Drinks companies thirsty for change

Data InsightDealspeak 19 April

Drinks companies thirsty for change

Fruit juice is out and fitness drinks are in as beverage companies reposition their portfolios to appeal to younger, health-conscious consumers.

Coca-Cola [NYSE:KO], Keurig Dr Pepper [NASDAQ:KDP], PepsiCo [NASDAQ:PEP] and other beverage behemoths are increasingly investing in products that promote wellness. Energy drinks that make bold health claims are at the center of many portfolio transformations. Sparkling waters, milk alternatives, probiotics and premium coffees are also whetting acquirors’ appetites.

Mega mergers have been sporadic, however, with publicly traded strategics often making minority investments in emerging businesses before deciding whether to take full control. “Strategics have learned it’s hard to grow brands,” an advisor explained. “They aren’t set up for innovation and growth. They are set up for big brands to maximize margins.”

Last year, 26 nonalcoholic beverage companies in North America changed hands for a combined USD 2.8bn, according to Dealogic. But in 2021, a similar number of deals, 28, totaled USD 15.6bn. They included four multibillion-dollar transactions – the most in a year on Dealogic record – led by Coca-Cola’s USD 5.6bn purchase of sports drink maker Bodyarmor, the largest acquisition in the Atlanta soft drink maker’s 136-year history. 

Such interest in transformational deals is causing exits to take longer, observed one venture capitalist. “Ten years ago, if you could get to USD 50 to USD 75m in revenue, Pepsi was interested,” she said. Now, brands generating USD 150m to USD 200m in revenue are being told, “You’re too young for us, you’re too small,” she said. “The goal posts have moved.”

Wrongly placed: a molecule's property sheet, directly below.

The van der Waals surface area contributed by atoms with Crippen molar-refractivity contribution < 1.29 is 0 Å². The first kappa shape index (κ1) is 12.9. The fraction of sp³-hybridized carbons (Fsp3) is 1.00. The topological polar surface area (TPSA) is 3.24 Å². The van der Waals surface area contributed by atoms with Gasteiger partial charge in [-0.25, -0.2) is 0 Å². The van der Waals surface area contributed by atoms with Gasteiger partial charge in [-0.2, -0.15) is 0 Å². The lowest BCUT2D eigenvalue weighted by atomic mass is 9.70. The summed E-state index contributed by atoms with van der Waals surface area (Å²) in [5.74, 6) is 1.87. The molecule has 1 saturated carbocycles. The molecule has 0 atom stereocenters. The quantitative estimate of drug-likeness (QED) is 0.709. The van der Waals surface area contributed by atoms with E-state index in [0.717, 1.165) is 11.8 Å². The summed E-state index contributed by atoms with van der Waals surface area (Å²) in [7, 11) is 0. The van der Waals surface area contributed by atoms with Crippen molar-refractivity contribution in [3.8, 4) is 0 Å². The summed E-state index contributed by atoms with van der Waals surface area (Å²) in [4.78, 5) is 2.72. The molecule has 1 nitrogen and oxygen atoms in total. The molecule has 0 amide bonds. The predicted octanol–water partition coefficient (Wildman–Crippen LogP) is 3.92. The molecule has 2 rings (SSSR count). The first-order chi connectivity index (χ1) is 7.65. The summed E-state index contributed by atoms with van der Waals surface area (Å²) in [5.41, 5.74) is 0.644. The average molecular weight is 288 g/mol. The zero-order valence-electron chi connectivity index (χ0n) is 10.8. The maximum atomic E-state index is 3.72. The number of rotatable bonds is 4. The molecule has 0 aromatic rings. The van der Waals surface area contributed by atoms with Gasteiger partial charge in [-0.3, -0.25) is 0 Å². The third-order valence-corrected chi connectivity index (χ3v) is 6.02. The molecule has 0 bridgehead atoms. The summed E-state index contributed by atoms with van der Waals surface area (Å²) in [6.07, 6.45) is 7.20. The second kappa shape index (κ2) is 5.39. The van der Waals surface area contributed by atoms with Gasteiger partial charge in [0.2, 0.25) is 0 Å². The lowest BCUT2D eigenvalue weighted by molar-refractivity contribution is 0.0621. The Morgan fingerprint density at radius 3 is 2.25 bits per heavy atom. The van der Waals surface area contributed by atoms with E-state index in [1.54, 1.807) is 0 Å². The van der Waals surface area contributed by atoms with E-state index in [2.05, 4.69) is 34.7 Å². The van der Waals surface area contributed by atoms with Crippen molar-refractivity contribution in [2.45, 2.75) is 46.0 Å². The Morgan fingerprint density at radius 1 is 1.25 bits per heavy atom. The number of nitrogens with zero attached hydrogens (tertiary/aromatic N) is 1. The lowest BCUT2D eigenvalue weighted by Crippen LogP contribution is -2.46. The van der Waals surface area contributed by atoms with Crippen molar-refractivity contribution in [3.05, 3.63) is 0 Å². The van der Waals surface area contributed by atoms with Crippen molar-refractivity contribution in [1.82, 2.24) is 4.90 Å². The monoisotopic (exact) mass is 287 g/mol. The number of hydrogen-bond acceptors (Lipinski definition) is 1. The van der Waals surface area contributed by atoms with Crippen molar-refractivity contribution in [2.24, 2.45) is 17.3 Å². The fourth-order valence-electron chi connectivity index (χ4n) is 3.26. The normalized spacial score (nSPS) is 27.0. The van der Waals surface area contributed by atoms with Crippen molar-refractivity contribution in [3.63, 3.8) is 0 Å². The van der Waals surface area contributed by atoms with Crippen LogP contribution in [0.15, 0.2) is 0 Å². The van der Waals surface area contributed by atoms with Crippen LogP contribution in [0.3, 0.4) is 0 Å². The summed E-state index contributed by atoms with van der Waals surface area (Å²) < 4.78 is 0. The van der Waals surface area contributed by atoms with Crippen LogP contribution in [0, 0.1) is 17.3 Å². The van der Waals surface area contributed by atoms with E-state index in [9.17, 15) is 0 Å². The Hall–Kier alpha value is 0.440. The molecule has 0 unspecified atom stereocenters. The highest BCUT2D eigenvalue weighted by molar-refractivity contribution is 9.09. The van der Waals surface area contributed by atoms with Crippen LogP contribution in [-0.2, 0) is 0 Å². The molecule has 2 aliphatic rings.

Cutting juice loose

As they overhaul their portfolios, strategics are pouring out the fruit juice. Once a staple in the American diet, juices are in a long-term decline, primarily due to their high sugar content, an advisor said.

Private equity is slurping up these leftovers. PAI Partners paid USD 3.3bn for PepsiCo’s Tropicana, Naked and other North American juice brands in 2021. Currently, TSG and CapVest have been showing interest in Bolthouse Farms’ juices division, this news service reported last month.

It isn’t just juice. Private equity firms are picking up brands in other categories, too. When Nestlé [SWX:NESN] divested Arrowhead, Poland Spring, Pure Life and other American water brands in 2021, two PE firms, One Rock Capital Partners and Metropoulos & Co, bought them for USD 4.3bn.

Energizing the market

Strategics now favor energy drinks, a fast-growing segment that continues to drive beverage dealmaking. In addition to Coca-Cola’s play for BodyArmor, PepsiCo acquired Rockstar Energy Drink for USD 3.8bn in 2020. Last year, Keurig Dr Pepper spent USD 883m for a 30% stake in C4 Energy maker Nutrabolt and PepsiCo paid USD 550m for an 8.5% stake in Celsius Holdings. 

Non-alcoholic beer, wine, and cocktails also have investors salivating. A growing number of alcohol-free adult drink makers are looking to raise capital this year, according to an industry executive, and some spirits makers are launching their own products. Since the beverages are alcohol free, the strict rules governing cross-border distribution of traditional beer, wines and cocktails don’t apply, he noted. That means any company that pushes brands through a large distribution network is a potential buyer.

Four fifths of those consuming this new wave of “mocktails”, “near bear” and other non-alcoholic adult beverages are drinkers seeking alternatives. “Most of them drink alcohol,” the executive said. “They are high-end consumers who want to live a little healthier.”

The biggest deal in the space came last year when Athletic Brewing Company, a Stratford, Connecticut-based non-alcoholic beer maker, raised USD 75m, including USD 50m from Keurig Dr Pepper. 

 “It’s still early,” the executive said. “The movement is much further along in Europe.”

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